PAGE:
About the Image
Also prominent in the local group is the Triangulum Galaxy (M33), Leo I, and NGC 6822. There are over 30 galaxies that are considered to be in the local group, and they are spread over a diameter of nearly 10 million light years, with the center of them being somewhere between the Milky Way and M31. M31 and the Milky Way are the most massive members of the Local Group, with M33 being the 3rd largest. Both M31 and the Milky Way have dwarf galaxies associated with them.
The dynamics of the Local Group are changing, and some astronomers speculated that one day the two large spirals in it (M31 and the Milky Way) may collide and merge to form a giant elliptical galaxy. It is also possible that the Local Group may one day merge with the next nearest big galaxy cluster, the Virgo Cluster.
How Do We Calculate Distances of This Magnitude?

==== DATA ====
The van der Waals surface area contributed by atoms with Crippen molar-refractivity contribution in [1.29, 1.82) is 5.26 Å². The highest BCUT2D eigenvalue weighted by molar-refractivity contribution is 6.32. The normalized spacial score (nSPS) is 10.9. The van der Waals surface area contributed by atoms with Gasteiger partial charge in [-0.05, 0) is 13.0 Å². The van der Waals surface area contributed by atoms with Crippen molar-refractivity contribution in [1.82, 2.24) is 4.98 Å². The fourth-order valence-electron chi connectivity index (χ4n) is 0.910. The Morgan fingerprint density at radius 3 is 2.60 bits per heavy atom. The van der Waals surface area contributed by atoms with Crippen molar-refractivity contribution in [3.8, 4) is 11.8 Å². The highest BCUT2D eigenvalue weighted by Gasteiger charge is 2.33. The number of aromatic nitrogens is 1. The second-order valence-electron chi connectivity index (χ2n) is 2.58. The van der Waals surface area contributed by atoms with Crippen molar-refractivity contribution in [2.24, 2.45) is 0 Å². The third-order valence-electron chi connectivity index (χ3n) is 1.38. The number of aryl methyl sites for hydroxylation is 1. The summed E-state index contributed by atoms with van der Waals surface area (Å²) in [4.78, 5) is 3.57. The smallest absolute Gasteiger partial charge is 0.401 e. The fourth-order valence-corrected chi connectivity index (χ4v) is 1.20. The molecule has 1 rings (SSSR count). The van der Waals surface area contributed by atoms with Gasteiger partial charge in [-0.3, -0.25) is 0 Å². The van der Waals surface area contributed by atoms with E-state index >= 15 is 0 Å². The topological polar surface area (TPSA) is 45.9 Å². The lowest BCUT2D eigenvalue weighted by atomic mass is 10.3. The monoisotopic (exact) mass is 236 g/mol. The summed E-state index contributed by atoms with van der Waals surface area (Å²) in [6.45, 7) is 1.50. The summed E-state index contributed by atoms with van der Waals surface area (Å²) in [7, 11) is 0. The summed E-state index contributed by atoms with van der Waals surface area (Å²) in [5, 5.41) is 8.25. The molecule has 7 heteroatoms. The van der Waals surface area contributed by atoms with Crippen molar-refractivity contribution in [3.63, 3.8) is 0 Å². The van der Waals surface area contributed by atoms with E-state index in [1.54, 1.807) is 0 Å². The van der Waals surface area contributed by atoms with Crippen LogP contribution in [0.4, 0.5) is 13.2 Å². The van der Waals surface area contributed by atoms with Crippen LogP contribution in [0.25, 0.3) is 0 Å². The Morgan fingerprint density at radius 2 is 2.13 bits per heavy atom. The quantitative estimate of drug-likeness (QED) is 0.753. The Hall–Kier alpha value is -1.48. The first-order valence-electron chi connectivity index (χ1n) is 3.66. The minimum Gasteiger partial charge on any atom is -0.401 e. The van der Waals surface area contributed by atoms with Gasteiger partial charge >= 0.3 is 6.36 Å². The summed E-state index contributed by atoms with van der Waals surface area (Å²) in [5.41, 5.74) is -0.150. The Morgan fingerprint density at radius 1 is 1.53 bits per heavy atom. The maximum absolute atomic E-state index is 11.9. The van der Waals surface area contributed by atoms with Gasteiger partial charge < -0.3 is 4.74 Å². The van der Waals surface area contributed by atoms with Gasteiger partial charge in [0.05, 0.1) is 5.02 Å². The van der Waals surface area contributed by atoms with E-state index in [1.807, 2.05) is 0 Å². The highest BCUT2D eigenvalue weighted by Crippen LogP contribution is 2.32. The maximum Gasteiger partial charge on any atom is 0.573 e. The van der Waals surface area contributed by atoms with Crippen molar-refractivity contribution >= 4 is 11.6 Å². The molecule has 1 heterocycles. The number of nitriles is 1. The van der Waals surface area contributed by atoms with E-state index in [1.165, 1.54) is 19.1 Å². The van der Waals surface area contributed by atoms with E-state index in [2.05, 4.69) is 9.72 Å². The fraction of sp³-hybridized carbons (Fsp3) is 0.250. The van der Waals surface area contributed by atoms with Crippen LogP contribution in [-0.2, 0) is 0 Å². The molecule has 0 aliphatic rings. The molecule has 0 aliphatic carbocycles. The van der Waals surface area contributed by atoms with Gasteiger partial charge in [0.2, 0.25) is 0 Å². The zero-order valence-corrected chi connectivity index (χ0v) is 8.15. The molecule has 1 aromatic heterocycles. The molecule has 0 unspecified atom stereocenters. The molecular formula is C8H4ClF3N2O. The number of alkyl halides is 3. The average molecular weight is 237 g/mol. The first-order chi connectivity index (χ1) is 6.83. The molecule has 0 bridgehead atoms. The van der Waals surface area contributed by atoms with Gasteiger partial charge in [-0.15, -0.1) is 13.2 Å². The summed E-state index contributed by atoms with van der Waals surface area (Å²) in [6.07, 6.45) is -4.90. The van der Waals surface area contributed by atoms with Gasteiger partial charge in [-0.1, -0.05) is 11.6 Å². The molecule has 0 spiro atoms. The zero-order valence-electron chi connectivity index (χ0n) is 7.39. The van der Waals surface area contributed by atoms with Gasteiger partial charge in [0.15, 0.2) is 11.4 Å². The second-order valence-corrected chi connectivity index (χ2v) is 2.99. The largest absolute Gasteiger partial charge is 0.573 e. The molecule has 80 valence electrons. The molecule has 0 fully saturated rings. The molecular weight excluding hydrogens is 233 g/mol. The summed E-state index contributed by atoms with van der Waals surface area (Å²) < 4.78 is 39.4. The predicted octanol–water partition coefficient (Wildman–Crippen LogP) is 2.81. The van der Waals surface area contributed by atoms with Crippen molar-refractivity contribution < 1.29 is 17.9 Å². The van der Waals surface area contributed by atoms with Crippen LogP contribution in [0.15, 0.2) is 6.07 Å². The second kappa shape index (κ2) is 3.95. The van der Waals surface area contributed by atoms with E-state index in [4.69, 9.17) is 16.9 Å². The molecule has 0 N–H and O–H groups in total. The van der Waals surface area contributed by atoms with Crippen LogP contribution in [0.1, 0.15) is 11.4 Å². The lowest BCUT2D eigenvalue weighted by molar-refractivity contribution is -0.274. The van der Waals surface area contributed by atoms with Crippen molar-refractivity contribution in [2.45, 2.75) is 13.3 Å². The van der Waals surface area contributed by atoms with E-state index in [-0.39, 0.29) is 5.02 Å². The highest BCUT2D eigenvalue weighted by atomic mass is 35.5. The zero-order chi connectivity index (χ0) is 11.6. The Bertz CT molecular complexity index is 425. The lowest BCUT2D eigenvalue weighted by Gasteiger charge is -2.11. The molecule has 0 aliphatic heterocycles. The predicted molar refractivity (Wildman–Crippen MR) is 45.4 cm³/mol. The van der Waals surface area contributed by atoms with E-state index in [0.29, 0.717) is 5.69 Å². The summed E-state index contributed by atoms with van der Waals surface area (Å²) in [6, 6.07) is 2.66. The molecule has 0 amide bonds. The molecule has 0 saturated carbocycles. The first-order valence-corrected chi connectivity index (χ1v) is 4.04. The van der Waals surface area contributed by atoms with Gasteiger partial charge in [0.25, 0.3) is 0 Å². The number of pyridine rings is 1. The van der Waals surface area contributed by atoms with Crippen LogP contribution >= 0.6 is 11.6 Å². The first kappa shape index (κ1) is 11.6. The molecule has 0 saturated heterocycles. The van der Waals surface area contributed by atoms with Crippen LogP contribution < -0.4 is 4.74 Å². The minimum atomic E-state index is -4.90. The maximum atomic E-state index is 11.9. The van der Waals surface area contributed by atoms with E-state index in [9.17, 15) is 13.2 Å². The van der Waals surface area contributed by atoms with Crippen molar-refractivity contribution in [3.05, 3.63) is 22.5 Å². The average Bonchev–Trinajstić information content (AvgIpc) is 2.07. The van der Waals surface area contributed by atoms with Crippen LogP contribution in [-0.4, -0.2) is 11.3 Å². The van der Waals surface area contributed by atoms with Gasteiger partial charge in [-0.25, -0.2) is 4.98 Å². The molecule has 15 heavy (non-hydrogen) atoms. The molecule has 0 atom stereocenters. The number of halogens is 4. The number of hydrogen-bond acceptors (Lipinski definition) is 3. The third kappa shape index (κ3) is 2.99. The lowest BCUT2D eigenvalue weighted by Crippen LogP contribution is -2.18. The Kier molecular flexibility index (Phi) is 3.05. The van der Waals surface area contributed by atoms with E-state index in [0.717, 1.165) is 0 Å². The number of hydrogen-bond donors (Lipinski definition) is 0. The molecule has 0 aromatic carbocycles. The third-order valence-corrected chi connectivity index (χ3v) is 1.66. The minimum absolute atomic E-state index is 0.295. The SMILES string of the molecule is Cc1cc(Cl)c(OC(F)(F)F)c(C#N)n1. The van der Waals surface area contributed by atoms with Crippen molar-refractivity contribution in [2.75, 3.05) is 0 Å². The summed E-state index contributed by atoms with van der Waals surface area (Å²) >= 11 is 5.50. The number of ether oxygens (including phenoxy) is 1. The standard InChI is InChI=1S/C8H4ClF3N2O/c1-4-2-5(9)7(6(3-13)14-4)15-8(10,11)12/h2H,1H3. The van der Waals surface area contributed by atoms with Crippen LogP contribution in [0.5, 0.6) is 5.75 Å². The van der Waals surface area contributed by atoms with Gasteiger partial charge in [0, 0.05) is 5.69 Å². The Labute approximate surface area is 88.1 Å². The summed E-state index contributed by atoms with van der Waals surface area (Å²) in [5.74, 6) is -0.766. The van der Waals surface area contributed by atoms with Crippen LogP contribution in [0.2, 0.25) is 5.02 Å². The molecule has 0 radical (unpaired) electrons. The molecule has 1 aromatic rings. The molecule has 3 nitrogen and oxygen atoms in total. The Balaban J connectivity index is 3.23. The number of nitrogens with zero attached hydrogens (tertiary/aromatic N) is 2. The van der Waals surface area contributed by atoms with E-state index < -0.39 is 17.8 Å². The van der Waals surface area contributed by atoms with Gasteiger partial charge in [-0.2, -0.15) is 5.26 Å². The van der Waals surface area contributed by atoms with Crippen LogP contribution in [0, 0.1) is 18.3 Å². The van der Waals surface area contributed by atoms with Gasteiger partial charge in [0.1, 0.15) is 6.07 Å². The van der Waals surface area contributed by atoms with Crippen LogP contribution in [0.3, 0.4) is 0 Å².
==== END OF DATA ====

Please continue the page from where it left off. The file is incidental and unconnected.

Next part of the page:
For more information about Cepheids, please read the section on calculating distances in the Milky Way.
Other methods that are used to find the distances to galaxies can be found on the ABCs of Distance.
Why Are These Distances Important To Astronomers?
We can actually study individual objects (ie a specific star) in Local Group galaxies, even at distances as great as 2,000,000 parsecs. But even with the sharp vision of the Hubble Space Telescope, this can't be done much beyond the Local Group. It's not just the apparent faintness of stars at such large distances; the crowding of stars in a small patch of the sky is a more important problem.
How can astronomers figure out how severe this crowding problem is? Each side of a picture element (pixel) defines an angle on the sky, determined by the design of the instrument. Let's use something very small, like 0.1 arcsecond as our angle*.
If the galaxy is 5,000,000 parsecs away, you can use trigonometry to figure out that 0.1 arcsecond corresponds to ~2.5 parsecs. So each pixel covers 2.5 by 2.5 arcseconds (times the 'thickness' of the galaxy) - which is likely to contain several stars at least. This makes it more difficult to study individual objects!
*1 arcsecond is a unit of angle that's 1/3600 of a degree. So, 0.1 arcsecond is 1/12,960,000 of a full circle. Knowing this, we can calculate that, at the distance of 5,000,000 parsecs (which is the radius of this circle), 0.1 arcsecond is about 2.5 parsecs.